How to apply for a mortgage
What are the stages of applying for a mortgage?
There are many stages of applying for a mortgage. If you’re thinking about getting on the property ladder, or you’re already on it, either way, the mortgage process can be overwhelming. We’ve created this step-by-step guide to help you apply for your mortgage.
Knowing how much you can borrow
The first stage is to know how much you will be able to spend on monthly repayments on your mortgage and how big your deposit is. Both of these things will dictate the size of mortgage and therefore the price of property you will be able to buy. By the time you’re at the mortgage application process stage, you should already have an idea of how much you have saved or how much equity you have in your current house. Plus you should know the general prices of houses in your area and what sort of budget you're thinking of spending.
If you don't already know how much you need, speak to an expert as soon as you can. Talk to a mortgage adviser to get an idea of affordability and a local estate agent for an idea of the deposit on the price range of properties you're looking at.
Support your application
Applying for a mortgage in principle (MIP) is the first step on your mortgage application process. An MIP will also help you appear more committed to a vendor and the estate agent.
Once you know how much you can borrow, you should be ready to prove that you can commit to a monthly repayment amount. Be prepared to provide significant evidence of your income, your ID and any current credit commitments. Your chosen lender may want you to be able to demonstrate a solid financial background.
Choose the right mortgage for you
Your mortgage adviser will give you a detailed run-through of the most suitable options for your budget and circumstance. They’ll consider the most suitable mortgage product; from fixed rates to variable rates, and the various repayment types on offer. Choosing the right term for you can also make your payments more manageable and help you avoid years of unnecessary interest payments.
Each lender has different requirement but in general your mortgage application file should include the last three months’ payslips and proof of any bonuses, plus three months’ bank statements. It should include details of tax credits if you receive these, or if you’re self-employed, you should bring your two most recent sets of accounts and your SA302 statements. Add details of all unsecured and secured lending such as car finance, personal loans, credit and store cards, hire purchase agreements and any existing mortgages and secured loans.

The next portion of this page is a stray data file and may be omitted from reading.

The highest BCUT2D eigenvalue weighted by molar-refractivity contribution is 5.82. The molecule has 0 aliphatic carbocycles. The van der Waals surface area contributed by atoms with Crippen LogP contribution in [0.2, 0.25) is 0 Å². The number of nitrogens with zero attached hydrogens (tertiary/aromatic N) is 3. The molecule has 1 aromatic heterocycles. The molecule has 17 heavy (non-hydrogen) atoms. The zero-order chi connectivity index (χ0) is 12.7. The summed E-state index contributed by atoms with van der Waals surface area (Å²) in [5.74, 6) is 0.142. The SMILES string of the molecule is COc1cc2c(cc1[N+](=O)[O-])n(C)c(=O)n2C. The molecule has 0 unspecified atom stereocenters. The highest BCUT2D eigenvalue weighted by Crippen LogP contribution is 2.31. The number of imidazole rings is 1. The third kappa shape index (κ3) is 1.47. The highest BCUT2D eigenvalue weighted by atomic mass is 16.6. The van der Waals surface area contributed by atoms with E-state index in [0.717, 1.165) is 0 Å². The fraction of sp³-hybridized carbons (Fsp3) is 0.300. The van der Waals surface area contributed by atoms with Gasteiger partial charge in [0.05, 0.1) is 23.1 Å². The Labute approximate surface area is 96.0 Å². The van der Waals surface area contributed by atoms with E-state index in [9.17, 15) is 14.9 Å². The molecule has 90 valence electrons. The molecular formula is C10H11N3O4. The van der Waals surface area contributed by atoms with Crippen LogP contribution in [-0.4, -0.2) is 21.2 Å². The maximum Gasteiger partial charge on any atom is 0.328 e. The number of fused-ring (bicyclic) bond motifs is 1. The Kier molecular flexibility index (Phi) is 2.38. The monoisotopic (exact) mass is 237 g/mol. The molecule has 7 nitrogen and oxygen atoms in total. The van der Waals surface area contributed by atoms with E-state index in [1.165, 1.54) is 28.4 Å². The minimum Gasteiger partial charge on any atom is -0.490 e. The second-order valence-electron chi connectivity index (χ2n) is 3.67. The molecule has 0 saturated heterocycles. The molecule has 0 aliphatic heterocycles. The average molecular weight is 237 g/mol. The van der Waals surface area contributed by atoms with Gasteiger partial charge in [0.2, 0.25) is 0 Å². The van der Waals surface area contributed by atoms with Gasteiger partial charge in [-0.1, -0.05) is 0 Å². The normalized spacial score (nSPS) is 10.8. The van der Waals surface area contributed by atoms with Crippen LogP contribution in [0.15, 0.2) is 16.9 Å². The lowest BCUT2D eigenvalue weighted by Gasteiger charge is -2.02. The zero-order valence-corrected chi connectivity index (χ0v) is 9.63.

With your mortgage in principle, you’ll be ready to start viewings and making serious offers with vendors. There’s no set amount of time that an official mortgage application can take, so be prepared to wait a number of weeks. Your application could be delayed by a number of external factors as many lenders have seen delays due to the COVID-19 pandemic so make sure you have provided everything you need to in order to prevent any additional delays.
A loan could potentially affect your mortgage application but this would be taken into account when you apply for a mortgage in principle. It is a good idea to avoid any new credit agreements between getting your mortgage in principle and applying for your mortgage.
There are two scenarios that could negatively impact your chances of getting a mortgage – no credit at all or bad credit. If you’ve never had a mortgage, and have no record of a loan or credit card, you may have a harder time convincing lenders that you are a reliable borrower. Contrary to popular belief, having credit is not bad – it demonstrates that you can commit to regular payments.
Be honest with your mortgage adviser. They're not here to judge, so if there’s an outstanding debt, he or she needs to know. It is in your adviser’s best interests to get you the deal that's most suited to your situation, and they can look for a lender to suit your situation.
After your mortgage application is submitted you will wait to hear whether it has been approved or not whilst going through the conveyancing and the legal process of buying the property. You will need to instruct a solicitor around the same time as submitting your application. Sometimes estate agents can help you with the process and advise when to do each part of the process.
Your mortgage adviser will let you know whether you have been approved or rejected for your mortgage and can also let you know why if it is the latter. If you are rejected the adviser may be able to look at other products for you. If they work solely for one lender this may be difficult as it is usually the lender that does not want to lend to you, not a specific product feature issue. Using a broker such as Mortgage Advice Bureau could help you secure a mortgage as they can search over 90 lenders to find the right one for you from many options.
Your mortgage broker or adviser will inform you that you have been approved and the house buying process will progress. You will then move on with the other parts of buying a house such as conveyancing and surveys on the property whilst still being in contact with your mortgage adviser throughout the whole process.
Mortgage Advice Bureau will search thousands of mortgages so you don't have to. Answer some mortgage related questions and an adviser will give you a call to discuss your options. Or pop into your nearest building society branch.
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